Character/s: Merlin, Arthur, Gaius.
Summary: Only one sort of peace lasts forever.
Word Count: 652
Prompt: #9 Tears
Author's Notes: -
Merlin bounces up the steps up to Gaius’ door. The path under his feet is so familiar that he forgets each step the moment he has taken it, and the handle of the door has come to fit under his palm like it was moulded there once upon a time, though it belongs to a far older hand. Outside, the sun has faded behind the clouded grey sky of evening, and Merlin is late for dinner, having been kept busy all day by his King. The creak of the door as it swings open is the same as it has been all these years, but in times of peace and prosperity, especially enduring ones, one forgets how important, how dear, the creak of a door, or the press of an old hand can be.
For a moment the room looks empty, as empty as it ever is with its cluttered shelves and scattered books; all the signs of a busy, distracted life making up for the actual presence of the bent back and shuffling feet that must sometimes be elsewhere.
A small pot hangs over the hearth, banked fire keeping the pot and its contents warm, and Merlin is drawn there by hungry curiosity. He lifts a full ladle from the pot to breathe in the aroma of stew with mushrooms and spices, smiling as he puts it back. Has Gaius eaten yet? Merlin looks around the tables for a telltale used bowl and spoon, or half a loaf of bread not yet put away. Instead, his eyes alight on the bed in the corner, cradling the modest form of his teacher.
How odd of him to be in bed so early. Merlin approaches quietly. Gaius is lying on his back, one hand on his stomach and the other by his side. He’s wearing his blue robes and even his shoes. Merlin kneels down next to the low bed and places a hand on Gaius’ shoulder, shaking him gently.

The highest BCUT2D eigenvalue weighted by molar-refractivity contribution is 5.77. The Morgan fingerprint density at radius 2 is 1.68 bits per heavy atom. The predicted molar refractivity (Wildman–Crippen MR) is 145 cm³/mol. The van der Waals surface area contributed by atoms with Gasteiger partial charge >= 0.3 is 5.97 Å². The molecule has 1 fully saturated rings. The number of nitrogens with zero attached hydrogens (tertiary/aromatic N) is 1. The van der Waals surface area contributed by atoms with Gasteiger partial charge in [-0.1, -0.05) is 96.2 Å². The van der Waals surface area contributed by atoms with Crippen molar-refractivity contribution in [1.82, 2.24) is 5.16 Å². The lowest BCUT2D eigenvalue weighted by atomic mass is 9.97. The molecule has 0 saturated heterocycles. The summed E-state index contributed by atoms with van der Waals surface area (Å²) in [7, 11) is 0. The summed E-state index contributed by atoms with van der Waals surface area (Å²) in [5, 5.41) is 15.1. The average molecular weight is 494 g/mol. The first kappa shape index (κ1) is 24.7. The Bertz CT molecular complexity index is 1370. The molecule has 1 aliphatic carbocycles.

In this lofty room, cluttered shelves and scattered books continue to give the impression of an active, distracted life, but with a muted, somber air. The bottles on the shelves, the mortar and pestle, and the fire in the hearth, only whisper what they remember of old hands that didn’t use to tremble so, and shrewd eyes that have struggled increasingly to stay focused on small writing by candlelight.
Merlin backs away until he hits the wall, his vision blurring until the colourful, cluttered room is also gone. He sinks down until he finds the floor, and for a very long while he is unaware of time, rocked by convulsions of shocked grief, hollow with loss, unable to see or breathe.
The room whispers, and every whisper is a memory that stings like a needle.
Far away, the King has waited long enough for Merlin, whom he needs always, and so he sends a girl to look for him. She finds Merlin and she finds Gaius, but Merlin does not see her, so she runs back to the King.
For Merlin, the world does not move again until the King is pulling him out from behind his veil of tears.
The King is bright and steady. His presence muffles the whispering of the room.
“I’m alone,” Merlin says, voice choked, fingers digging bruises into his King’s arms. “I’m all alone.”
There is sorrow in his King’s blue eyes and in the slope of his lips, lips that form wondering, soothing words that rain down on Merlin’s upturned face, but Merlin cannot hear him. He weeps to be once more alone under the burden of destiny, the weight of secret power and tremendous guilt. He weeps to have lost the press of an old hand on his shoulder.
He is unaware that through his tears, his eyes blaze gold, like the old heart that has faded away into the fallen night.